alcohol I have seen on the market is 120 proof Jamaican Rum.
So, when you are making 170 or 180 proof, if someone wants to drink
it, they will first have to mix it about 50/50 with water, or orange
juice, or whatever, and it will still be too strong a drink.
In the USA, it is illegal to sell this stuff without first adding
something that first ruins the taste and smell, and completely
poisons it so it cannot be used for human consumption. This is then
called denatured alcohol. It started out as grain alcohol, which is
what ethanol is technically called, but ends up smelling like
rubbing alcohol from the drug store because they added benzene or
something equally poisonous.
When I went to Ukraine, they were very interested in buying one of
my stills as they just really wanted it for making vodka. I wouldn't
make one for them, as I am fairly anti-alcohol, as I have seen how
it destroys minds, families, cars, and uninvolved bystanders.
However, some of the stuff I made, especially when I used grape pulp
from the winery, which yielded the smell of brandy, or the beer I
used from the brewery in Boulder, which made a whisky smell, has
indeed looked and smelled pretty pure.
Because the alcohol is so strong, it is inadvisable to even taste
it, as it immediately dehydrates whatever skin cells it touches,
especially the tongue and cheeks. Alcohol this strong is
hygroscopic, which means it draws moisture out of anything it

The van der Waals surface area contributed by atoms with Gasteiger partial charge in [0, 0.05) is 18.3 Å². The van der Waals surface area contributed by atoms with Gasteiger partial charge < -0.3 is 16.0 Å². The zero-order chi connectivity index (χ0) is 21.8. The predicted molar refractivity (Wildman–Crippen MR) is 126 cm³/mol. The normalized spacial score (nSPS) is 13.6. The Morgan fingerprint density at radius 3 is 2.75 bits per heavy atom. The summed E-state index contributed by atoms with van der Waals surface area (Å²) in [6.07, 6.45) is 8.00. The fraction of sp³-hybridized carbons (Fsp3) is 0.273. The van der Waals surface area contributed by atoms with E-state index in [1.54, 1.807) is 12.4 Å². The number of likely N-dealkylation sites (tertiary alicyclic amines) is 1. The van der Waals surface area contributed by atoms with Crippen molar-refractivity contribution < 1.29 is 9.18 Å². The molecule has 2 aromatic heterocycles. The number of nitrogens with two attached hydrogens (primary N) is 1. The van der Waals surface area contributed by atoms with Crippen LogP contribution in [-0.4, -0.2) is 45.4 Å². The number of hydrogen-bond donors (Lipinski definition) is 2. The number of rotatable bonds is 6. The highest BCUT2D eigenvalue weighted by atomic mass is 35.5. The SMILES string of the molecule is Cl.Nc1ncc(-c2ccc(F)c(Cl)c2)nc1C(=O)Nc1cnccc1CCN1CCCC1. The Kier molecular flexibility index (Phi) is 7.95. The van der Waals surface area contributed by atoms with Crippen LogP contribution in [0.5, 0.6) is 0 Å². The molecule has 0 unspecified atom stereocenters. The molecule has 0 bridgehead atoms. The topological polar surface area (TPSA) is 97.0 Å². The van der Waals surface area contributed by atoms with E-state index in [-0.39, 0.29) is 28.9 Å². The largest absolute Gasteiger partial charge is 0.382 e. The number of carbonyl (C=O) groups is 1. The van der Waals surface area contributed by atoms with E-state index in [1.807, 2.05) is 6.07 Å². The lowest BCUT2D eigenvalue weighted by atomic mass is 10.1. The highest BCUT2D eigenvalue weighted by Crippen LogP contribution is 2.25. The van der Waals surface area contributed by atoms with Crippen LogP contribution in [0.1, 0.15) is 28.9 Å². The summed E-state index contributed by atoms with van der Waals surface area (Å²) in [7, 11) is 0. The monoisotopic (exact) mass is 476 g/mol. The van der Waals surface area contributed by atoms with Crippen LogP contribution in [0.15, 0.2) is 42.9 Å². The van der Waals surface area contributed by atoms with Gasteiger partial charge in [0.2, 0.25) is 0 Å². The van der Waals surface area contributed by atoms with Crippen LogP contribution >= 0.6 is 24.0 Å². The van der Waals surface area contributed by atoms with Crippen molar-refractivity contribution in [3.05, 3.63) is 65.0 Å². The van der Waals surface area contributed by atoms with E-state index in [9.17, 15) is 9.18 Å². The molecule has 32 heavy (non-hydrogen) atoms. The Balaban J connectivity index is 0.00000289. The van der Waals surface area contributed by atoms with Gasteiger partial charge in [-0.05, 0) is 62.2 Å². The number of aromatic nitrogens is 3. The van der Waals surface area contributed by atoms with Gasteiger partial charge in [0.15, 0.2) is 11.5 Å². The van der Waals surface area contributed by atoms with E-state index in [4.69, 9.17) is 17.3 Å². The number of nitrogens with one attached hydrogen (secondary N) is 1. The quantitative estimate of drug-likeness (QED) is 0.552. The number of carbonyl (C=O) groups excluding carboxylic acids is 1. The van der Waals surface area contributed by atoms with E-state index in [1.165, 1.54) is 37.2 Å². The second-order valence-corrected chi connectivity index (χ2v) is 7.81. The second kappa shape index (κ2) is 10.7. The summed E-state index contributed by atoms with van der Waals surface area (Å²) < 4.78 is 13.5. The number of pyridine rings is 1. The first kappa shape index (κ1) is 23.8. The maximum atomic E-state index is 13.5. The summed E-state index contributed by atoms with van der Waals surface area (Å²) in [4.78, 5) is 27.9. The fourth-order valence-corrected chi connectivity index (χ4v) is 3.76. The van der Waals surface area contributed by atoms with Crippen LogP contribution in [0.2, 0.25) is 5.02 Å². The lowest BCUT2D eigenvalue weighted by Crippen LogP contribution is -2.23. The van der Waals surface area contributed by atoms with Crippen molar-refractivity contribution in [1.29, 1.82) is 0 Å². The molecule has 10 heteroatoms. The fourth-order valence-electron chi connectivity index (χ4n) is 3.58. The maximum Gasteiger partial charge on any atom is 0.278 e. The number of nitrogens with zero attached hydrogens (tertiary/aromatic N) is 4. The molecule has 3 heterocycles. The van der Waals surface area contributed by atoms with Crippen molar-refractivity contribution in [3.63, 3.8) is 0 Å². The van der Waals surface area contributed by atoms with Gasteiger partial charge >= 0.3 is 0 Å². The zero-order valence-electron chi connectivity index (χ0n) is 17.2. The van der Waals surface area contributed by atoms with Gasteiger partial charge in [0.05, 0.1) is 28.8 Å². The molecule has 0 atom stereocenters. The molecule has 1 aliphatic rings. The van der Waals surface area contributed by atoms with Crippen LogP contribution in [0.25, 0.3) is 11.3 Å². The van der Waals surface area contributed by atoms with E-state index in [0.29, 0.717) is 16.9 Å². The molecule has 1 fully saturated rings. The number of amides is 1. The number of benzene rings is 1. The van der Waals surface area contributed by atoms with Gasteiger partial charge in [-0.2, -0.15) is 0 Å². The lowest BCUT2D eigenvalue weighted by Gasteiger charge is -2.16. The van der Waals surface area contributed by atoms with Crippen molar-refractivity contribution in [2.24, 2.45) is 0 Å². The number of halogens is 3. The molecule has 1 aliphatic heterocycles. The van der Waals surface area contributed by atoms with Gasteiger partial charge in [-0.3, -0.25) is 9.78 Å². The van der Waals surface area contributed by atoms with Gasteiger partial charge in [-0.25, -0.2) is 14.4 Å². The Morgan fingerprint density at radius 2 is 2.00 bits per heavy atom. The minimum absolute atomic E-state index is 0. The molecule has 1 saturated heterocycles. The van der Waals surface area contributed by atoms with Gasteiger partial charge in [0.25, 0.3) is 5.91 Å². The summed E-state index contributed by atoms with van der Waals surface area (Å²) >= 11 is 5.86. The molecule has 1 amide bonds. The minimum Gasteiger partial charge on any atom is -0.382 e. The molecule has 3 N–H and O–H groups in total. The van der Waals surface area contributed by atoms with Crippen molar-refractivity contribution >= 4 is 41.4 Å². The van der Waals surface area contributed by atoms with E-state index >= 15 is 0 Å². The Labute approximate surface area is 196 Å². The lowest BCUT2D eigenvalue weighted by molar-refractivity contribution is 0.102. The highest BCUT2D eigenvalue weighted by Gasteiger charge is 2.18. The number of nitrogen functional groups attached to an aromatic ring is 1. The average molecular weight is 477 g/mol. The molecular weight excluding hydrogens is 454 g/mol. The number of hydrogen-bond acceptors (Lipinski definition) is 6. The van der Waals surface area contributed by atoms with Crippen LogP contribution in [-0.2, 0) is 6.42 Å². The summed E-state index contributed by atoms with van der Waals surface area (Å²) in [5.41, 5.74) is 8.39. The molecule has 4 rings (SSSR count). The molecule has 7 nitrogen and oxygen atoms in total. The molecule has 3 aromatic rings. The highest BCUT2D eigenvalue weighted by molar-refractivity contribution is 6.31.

contacts, even the air. So high-proof fuel must be kept sealed, or
it will get diluted from the humidity in the air.
Is it legal?
Possible Derivation Of The
Word "Fusil" as used in Fusil Oil
A hard, stoney taste in wine. Derived from French phrase "gout de pierre a
fusil", a "flinty" wine is said to recall gunflint. These terms are presumably
metaphorical approximations based on the actual taste sensations allegedly
experienced when stones/minerals are licked (older books on chemistry etc.
always included the taste, feel and smell of the compounds being described).
Presumably refers to rate of moisture absorption etc by different stone surfaces
and detectable by the tongue. "Flinty" describes an initial evaluation
indicating a young white wine made from cool region grapes under cold
fermentation conditions. Characterized by high acidity, a tactile "mouthfeel"
that is filling and yet has a flavor sensation that is cleanly "earthy". Flinty
wines are usually dry and asutere.
Wines from the Chablis and Sancerre appellations in France have always been
associated with a flinty smell and taste due to the calcarcous soil.
Homemade African Brew
|At an African party,
we drank local
moonshine made of
grains. It was almost
It carried quite a
Apparently, the brewer
mixed the grain and the
water together, and
then he would spit
into the soup to supply
the yeast needed for
fermentation. The pot
was then buried for
a long time until the
brew was ready.
Message Posted on a Message
Distilling is about the same
difficulty as making decent beer, though different equipment is used. Making
mash is easier than making beer, but then you've got to distill it, which
requires... a still.
There are a couple of tricks you need to know to keep fusil oils and whatnot out
of the final product (when you distill, you concentrate stuff other than alcohol
you don't want in the final product). The still also must be constructed
properly, as it will be under pressure at boiling temperatures.
Oh, and it's illegal as hell, but I'm sure you knew that...
When you get to whiskey,
you're getting into distillation. When you're distilling, you're running the
risk of going blind (unlike in mere brewing). I'd be reeeeeeaaaally careful.
Have thought about it but haven't tried it yet. Not to mention it's illegal (not
that I care).